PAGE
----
The chip shortage stifling PS5 and Xbox Series X supply could be drawing to an end

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(Image credit: Sony / Microsoft)

The global chip shortage making it difficult to acquire new consoles and graphics cards could be coming to an end, but supplies will remain "tight" for now according to AMD's CEO.

Speaking at the Code Conference 2021 (via The Verge), Lisa Su, CEO and president of hardware provider AMD said that the situation "will get better in 2022," although supplies will remain "tight" through the end of this year and "likely tight" in the first half of next year.

Unfortunately, it'll likely be a gradual shift "as more [production] plants come up" rather than a quick fix, but that's certainly better than nothing. It's been difficult to get hold of graphics cards created by both AMD and its biggest competitor in the gaming space, Nvidia, due to both a shortage of parts and a recent cryptocurrency boom. As more chips start to be manufactured and with factors like China's recent crackdown on crypto mining - in which the country's government declared the practice an "illegal financial activity" - in play, it should get significantly easier to find the parts you need for your next gaming PC.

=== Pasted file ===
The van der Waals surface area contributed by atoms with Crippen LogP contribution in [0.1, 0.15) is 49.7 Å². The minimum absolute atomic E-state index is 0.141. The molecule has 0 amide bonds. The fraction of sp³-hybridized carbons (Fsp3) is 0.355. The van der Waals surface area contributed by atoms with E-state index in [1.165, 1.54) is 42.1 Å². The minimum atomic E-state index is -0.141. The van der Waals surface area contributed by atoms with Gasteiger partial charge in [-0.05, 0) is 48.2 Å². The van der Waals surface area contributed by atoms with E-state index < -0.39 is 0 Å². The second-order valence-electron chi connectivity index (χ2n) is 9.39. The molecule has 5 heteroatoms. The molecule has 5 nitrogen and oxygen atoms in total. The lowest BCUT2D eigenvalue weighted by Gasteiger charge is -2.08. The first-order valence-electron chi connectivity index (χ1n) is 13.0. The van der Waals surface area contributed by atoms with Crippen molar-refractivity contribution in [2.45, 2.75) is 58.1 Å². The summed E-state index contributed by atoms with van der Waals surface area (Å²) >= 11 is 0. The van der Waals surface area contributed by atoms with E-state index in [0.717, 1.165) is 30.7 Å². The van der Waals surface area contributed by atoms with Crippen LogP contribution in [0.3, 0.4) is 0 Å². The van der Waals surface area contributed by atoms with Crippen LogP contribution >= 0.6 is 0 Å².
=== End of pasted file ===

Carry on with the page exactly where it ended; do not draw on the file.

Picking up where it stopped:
Finding a PS5 or an Xbox Series X might also get easier, as the chips involved in graphics card manufacture are also used to make consoles. That said, Toshiba, which makes the power-regulating chips these electronics require, says that supplies might be slim until next September, and that some customers might be waiting until 2023 for their new tech.

Already planning your next rig? Here's our list of the best PC graphics cards.

Ali Jones
News Editor

I'm GamesRadar's news editor, working with the team to deliver breaking news from across the industry. I started my journalistic career while getting my degree in English Literature at the University of Warwick, where I also worked as Games Editor on the student newspaper, The Boar. Since then, I've run the news sections at PCGamesN and Kotaku UK, and also regularly contributed to PC Gamer. As you might be able to tell, PC is my platform of choice, so you can regularly find me playing League of Legends or Steam's latest indie hit.